Did I say I declined to put my gloves or shell mittens on before starting? Halfway down, the left hand was rubbed raw by the icy crust and was soon frozen completely solid. I learned that summer icy snow is not winter soft powder snow. I did the last 300′ with the axe tucked under my armpit trying to brake as my hand was unusable. Tom passed me as we got to the bottom going full tilt. I am sure everyone has experienced the unpleasant unthawing process of a frozen digit.

My hand now entered this stage and being vocal about it seemed to help with the pain, and Tom starting issuing comforting thoughts like, “stick it in your crotch” or “stick it in the snow” After expressing myself for 5 minutes my hand game back to life except for the little finger and thumb which remains numb as of this am – not from being frozen, but from getting trashed being dragged across ice for 1400′ 🙂 Live and learn, but if only I could put all of what I learned together on one trip it would be so much easier!

We hiked back up the valley and ascended back to within 50′ of the ridge when the wind took my lucky hat and promptly blew it 200′ back where we had come from. Tom made a gallant effort to grab it, but it was moving at 40 mph with the wind. I looked down at it and debated whether to go down 200′ and climb back up. Tom said he would wait so I galloped down the ridge, retrieve the hat and huffed back to the crest. We got up and over, and back into the basin where we took a food stop. Right before we left I noticed an old pile of human excrement with some toilet paper next to me. People are people, but geezzzz. How disgusting… but hey, let’s not let that be my last memory of this beautiful trip. Tom is still laughing…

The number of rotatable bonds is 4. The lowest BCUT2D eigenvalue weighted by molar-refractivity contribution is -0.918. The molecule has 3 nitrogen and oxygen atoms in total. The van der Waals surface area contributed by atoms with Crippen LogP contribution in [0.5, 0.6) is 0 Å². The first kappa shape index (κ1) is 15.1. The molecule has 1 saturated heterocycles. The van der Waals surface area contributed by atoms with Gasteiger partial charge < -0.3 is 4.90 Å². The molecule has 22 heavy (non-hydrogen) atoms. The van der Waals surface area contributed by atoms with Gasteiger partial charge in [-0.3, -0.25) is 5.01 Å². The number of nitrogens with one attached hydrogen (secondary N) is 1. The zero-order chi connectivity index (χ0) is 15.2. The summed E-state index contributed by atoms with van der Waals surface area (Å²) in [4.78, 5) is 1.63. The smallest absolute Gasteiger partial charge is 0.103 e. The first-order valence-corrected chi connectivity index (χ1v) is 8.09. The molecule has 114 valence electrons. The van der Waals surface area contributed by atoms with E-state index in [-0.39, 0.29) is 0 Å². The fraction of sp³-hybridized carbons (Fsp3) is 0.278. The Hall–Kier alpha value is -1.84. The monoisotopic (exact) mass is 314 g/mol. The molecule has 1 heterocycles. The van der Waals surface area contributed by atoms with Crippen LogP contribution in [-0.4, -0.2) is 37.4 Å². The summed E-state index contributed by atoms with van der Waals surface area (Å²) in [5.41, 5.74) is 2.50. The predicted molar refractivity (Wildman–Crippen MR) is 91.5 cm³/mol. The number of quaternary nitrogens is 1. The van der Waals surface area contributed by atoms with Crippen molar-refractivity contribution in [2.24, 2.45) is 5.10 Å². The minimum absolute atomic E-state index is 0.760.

We headed back down the trail along the creek, stopping to explore a tunnel that was blasted/chiseled? out of a rock cliff? Tom explored first then invited me over to take a look. The tunnel was 3 feet wide, 4 feet high and with a completely iced floor from the winter. We slipped/scooted back to where it makes a couple of turns, and then retreated. If any Colorado folks know of this tunnel and know its history, drop me an email… we would be interested. We reached the trailhead at 3:00pm. The drive out was equally gorgeous and I will definitely come back to this area again.

Trip Distance: approx. 8 miles Elevation Gain: Approx. 4,000′